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On the Decision to Marry: A Guide for the Perplexed

PJAdvice columnist Belladonna Rogers on the decision to get married.

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Belladonna Rogers

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September 20, 2011 - 12:05 am
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Dear Belladonna Rogers,

I read your column a few weeks ago about how to break off a relationship. I have the opposite problem.  I did break up with a wonderful woman a year ago and now I regret it.  I regret it a lot.

The only reason I broke up with her was that she said she wanted children with me and wanted to be married.  She’s a physician and certainly doesn’t need my money.  She loved me, as I’ve loved her, for several years.

A year ago I was between teaching jobs and was fearful of marrying her and starting a family when I didn’t have a secure position.  In the interim, I’ve gotten a very secure job, a tenured professorship of English literature, and now I think I want to marry her.

We’ve stayed in touch, intermittently, about twice a month.  How do you suggest I get back together with her and see whether I’m ready to propose?  She hasn’t married since we broke up and has emailed me that she isn’t in a relationship now.

Serious at Sonoma State

Dear Serious,

Congratulations on your tenured professorship.

The first question I have is whether you explained your reasons for hesitation a year ago, or whether you just told your physician friend — I’ll call her Dr. Wright – that you weren’t interested in marriage. She may have understood that without a secure job you felt uncomfortable taking on the responsibility of marriage and a family.

Assuming that’s the case, I suggest you get in touch with her as soon as possible and say you’d like to celebrate your new teaching post with her, and make clear in your invitation that there’s no one with whom you’d rather celebrate this great news. That would be a difficult invitation to turn down.  And it would signal to her that she’s still the most important person in your emotional life, even after your break-up. She may have been feeling like this since you were last together:

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Assuming she accepts, the question then becomes whether you feel ready to propose over that first dinner. Are you now sure that you definitely want to be her husband?  One break-up is hard enough on a couple. A second one would certainly seal your fate with her forever, and not in a good way.  So, if you’re at all unsure, move forward with some caution.

By the same token, I’d make it very clear to her from that first dinner that you’d like to be back in her life with serious marital intentions. If she was ready to get married a year ago, that means that she feels this is her time to marry, and you should let her know that you’re serious about it now that your circumstances have changed.

See her as frequently as you can until you’re 100% positive that you not only regret not marrying her last year, but that you have no serious doubts now. I say this because sometimes, when external factors make a life-changing decision such as marriage infeasible, one ignores other potential problems that might exist.

Your understandable feeling that you didn’t want to begin your marriage while unemployed might have closed your eyes to other problems that might also have prevented you from marrying Dr. Wright, but to which you never gave serious thought because marriage was precluded on other grounds.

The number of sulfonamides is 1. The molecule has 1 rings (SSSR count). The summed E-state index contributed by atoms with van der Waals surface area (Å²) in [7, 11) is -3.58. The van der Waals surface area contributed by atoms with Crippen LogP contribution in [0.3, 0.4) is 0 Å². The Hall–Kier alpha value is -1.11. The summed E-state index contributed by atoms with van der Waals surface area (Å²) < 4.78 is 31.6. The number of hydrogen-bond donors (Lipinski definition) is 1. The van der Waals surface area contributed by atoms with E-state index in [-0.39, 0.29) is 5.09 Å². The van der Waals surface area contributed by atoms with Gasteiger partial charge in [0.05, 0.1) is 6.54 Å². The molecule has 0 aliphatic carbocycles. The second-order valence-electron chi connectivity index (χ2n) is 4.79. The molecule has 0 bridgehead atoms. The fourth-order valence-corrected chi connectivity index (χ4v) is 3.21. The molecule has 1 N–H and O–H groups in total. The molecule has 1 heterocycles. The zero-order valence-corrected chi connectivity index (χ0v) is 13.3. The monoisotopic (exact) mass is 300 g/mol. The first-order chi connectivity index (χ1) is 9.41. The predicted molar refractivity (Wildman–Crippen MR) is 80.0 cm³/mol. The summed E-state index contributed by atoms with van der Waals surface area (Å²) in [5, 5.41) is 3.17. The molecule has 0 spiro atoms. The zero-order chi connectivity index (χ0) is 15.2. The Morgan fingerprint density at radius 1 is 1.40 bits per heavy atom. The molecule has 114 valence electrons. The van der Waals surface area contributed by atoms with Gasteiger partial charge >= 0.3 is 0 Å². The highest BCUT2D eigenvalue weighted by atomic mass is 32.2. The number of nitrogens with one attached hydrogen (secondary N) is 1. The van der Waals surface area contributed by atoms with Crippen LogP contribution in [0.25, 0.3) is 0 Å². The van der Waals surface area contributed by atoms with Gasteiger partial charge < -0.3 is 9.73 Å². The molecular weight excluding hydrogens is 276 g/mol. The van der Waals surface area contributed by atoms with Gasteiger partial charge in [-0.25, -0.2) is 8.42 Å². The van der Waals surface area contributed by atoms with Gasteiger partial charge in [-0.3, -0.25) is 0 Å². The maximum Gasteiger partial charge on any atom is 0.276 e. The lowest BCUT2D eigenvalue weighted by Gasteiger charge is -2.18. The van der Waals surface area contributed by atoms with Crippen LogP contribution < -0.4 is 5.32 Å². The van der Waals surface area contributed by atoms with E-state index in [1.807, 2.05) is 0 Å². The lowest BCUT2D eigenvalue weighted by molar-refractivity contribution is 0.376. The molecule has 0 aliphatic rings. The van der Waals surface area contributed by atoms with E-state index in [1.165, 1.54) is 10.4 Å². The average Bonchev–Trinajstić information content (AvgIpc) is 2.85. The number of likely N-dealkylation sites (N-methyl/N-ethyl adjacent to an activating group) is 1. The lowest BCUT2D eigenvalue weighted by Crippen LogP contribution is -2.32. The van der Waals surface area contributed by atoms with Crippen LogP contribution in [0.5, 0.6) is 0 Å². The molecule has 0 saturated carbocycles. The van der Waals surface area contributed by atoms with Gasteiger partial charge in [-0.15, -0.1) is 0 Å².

So, once you celebrate your tenure together, I’d suggest taking it slowly at first, examining the relationship and your feelings when you’re with her now that the potential for marriage is a reality, as it wasn’t a year ago.

Here are a few questions worth exploring:

In addition to loving Dr. Wright, do you like her? Do you have fun together — not at a movie, not at a game, not at a restaurant, not in bed, not with friends, but just together? Is each of you the other’s idea of his or her favorite companion in the world, an attentive listener, and invariably enjoyable to be around?  Do you feel like this about each other?

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Now that marriage is a real possibility, do you notice any characteristics of hers that might become major problems in the future? When you disagree, do you do so with angry shouts, or are you able to work out differences by listening to each other and understanding the other’s feelings, point of view, and experiences that have led up to the moment of disagreement? Does one of you always have to be “right”?

In the words of the extraordinarily insightful author and psychoanalyst Nancy McWilliams, “Learn to listen to the small rumblings of irritation and anxiety in yourself….”  Examine them carefully in an effort to discover what’s causing them and what those “rumblings” are telling you. With 20/20 hindsight, people often say, “I should have paid more attention to my intuition and my misgivings, but I was swept away by my feelings.”

This is not to suggest that feelings aren’t at the heart of the decision to marry: of course they are. But it is to say that other factors enter into the decision in addition to the glorious and exciting emotions you and Dr. Wright feel.

Have you discussed religious beliefs, whether you’d become members of a congregation, and how you’d like to raise your children? This is a good time to sort that out, rather than days after your first child is born when you discover then that she wants a baptism while you want a bris.

Try to think of the elements of life that are very, very important to each of you and discuss whether you’re on the same page or even reading from the same book.

Making a list of what’s important to each of you could be helpful.

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